Spaniard, was being sent to Spain for schooling when he
was shipwrecked in 1549 near present day Islamorada in
the Florida Keys. He was held captive and lived with the
Calusas from age thirteen until he was ransomed at age
thirty. An account written in 1770 tell of an earlier
massacre by Calusa Indians of 400 Frenchmen on Indian
Key. The actual date of the massacre is unknown but may
explain why Indian Key was given the name Mantanzas or
slaughter island by the Spanish.
describes two Indian villages which researchers believe
were located in Matecumbe and Key West.
are on these islands, who are of a large size: the
women are well proportioned, and have good
countenances. On these islands there are two Indian
towns; in one of them the one town is called
(Indian name which sounded like and became
which in Spanish is pueblo de Llanto, the town of
weeping; the name of the other little town, Cuchiyaga,
means the place where there has been suffering
researchers believe Cuchiyaga was likely Key West.).
These Indians have no
gold, less silver, and less clothing. They go naked,
except only some breech-cloths woven of palm, with
which the men cover themselves; the women do the like
with certain grass that grows on trees. This grass
looks like wool, although it is different from it The
common food is fish, turtle, and snails (all of which
are alike fish), and tunny and whale; which is
according to what I saw while I was among these
Indians. Some eat sea-wolves; not all of them, for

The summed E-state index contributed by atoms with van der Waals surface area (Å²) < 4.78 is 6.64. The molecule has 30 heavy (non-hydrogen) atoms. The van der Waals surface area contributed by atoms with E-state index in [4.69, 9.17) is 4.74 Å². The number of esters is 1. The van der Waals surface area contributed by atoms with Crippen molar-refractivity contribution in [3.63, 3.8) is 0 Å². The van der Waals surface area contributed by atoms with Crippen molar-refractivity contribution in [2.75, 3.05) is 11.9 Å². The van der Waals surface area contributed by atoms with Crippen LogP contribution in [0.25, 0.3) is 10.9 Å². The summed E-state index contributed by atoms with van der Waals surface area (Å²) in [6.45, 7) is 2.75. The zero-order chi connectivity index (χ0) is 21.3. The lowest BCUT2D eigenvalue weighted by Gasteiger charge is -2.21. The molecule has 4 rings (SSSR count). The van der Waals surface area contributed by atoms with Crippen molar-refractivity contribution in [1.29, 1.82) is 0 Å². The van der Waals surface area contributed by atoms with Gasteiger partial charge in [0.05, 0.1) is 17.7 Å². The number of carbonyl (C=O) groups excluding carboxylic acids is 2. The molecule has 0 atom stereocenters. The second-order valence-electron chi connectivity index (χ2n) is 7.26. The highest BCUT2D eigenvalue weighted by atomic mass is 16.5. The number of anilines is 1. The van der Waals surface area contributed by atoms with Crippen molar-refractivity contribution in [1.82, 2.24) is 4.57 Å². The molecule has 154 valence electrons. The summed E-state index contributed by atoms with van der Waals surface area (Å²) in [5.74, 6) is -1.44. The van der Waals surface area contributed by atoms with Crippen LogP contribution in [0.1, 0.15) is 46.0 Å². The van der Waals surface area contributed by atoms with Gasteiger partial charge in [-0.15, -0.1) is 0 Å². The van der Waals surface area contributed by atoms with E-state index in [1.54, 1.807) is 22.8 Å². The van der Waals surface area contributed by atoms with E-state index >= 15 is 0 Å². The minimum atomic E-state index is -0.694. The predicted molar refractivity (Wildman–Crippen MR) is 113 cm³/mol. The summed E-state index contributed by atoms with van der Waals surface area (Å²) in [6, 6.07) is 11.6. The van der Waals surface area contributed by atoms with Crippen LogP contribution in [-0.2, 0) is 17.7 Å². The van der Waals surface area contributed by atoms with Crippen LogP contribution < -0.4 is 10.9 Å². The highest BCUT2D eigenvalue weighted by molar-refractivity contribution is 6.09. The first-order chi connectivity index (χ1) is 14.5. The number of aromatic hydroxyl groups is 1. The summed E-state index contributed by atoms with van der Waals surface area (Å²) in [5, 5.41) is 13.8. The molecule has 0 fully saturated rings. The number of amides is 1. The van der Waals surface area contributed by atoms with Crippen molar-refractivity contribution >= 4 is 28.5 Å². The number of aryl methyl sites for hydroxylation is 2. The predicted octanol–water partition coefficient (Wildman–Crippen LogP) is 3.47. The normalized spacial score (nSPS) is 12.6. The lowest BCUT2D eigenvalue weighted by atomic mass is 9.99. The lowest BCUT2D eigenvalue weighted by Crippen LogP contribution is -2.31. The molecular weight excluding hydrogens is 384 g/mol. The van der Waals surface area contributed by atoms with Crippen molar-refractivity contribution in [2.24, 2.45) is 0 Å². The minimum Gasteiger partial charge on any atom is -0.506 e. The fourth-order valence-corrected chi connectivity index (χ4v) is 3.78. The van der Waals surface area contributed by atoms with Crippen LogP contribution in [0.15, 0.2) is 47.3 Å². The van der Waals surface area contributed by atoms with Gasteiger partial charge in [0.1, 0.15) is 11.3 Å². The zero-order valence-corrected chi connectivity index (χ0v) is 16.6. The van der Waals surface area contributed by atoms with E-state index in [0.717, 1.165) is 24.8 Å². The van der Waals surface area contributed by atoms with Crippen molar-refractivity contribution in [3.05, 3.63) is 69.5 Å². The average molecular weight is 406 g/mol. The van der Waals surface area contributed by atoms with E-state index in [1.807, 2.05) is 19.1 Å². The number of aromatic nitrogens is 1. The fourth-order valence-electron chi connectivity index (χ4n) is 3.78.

there is a distinction between the higher and the
lower classes, but the principal persons eat them.
There is another fish which we here call langosta, and
one like unto a chapin, of which they consume not less
than of the former. "
Spanish account written by Andres gonzales de Barcia
describes the Calusa Indians he saw in the 1690s
except for a short clothy worn over half their bodies.
they wore long hair, and tied it back; their own
instincts drew them towards all the abominable vices.
they trade in fish, some little fruits, and a few
pelts. In their canoes or barks, they go from the keys
to havana, ordinarily in 24 hours. were they a more
competent people they would become very rich."
travelled by dugout canoe. These dugouts were made from
huge cypress trees. A 20 foot dugout canoe was found in
1956 under mangrove roots while clearly land for the
construction of Marathon High School.
research and translations of early texts by another
historian indicates that the Calusa traded in Cardinals
to be used as pets by sailors in Havana. Records also
indicate that Calusa Indians also traded turtle shells
which would be made into combs and hair
Indian settlement or perhaps seasonal Indian fishing camp
was discovered in Crawl Key in 1992. No evidence of a
village exixts as the site had been bulldozed, but
artifacts such as a broiken flint knife, Indian bead,
pointed finger scraper and a palm scraper and pottery
shards were found.
site has been explored on Knight's Key. Found there were
a shell bead, a drilled shark's tooth and Indian pottery
shards. middens have also been identified on Big Pine Key
and nearby islands.
first documented post Colombian history of Duck Key
begins with Francisco Lorenzo Ferreira in the early 19th
century. Francisco Ferreira sought a land grant from the
Spanish King to the island of Duck Key in the early
1800s, but his petition to the Spanish Crown may not have
been legally acted upon. Ferreira assumed control of the
region from Duck Key to Knight Key however, as a result
royal intrigue. Thus Ferreira was the first private owner
of record of Duck Key. The United States obtained Florida
from Spain by treaty in 1821. This was the first of many
transfers of ownership that would take place over the
next 150 plus years.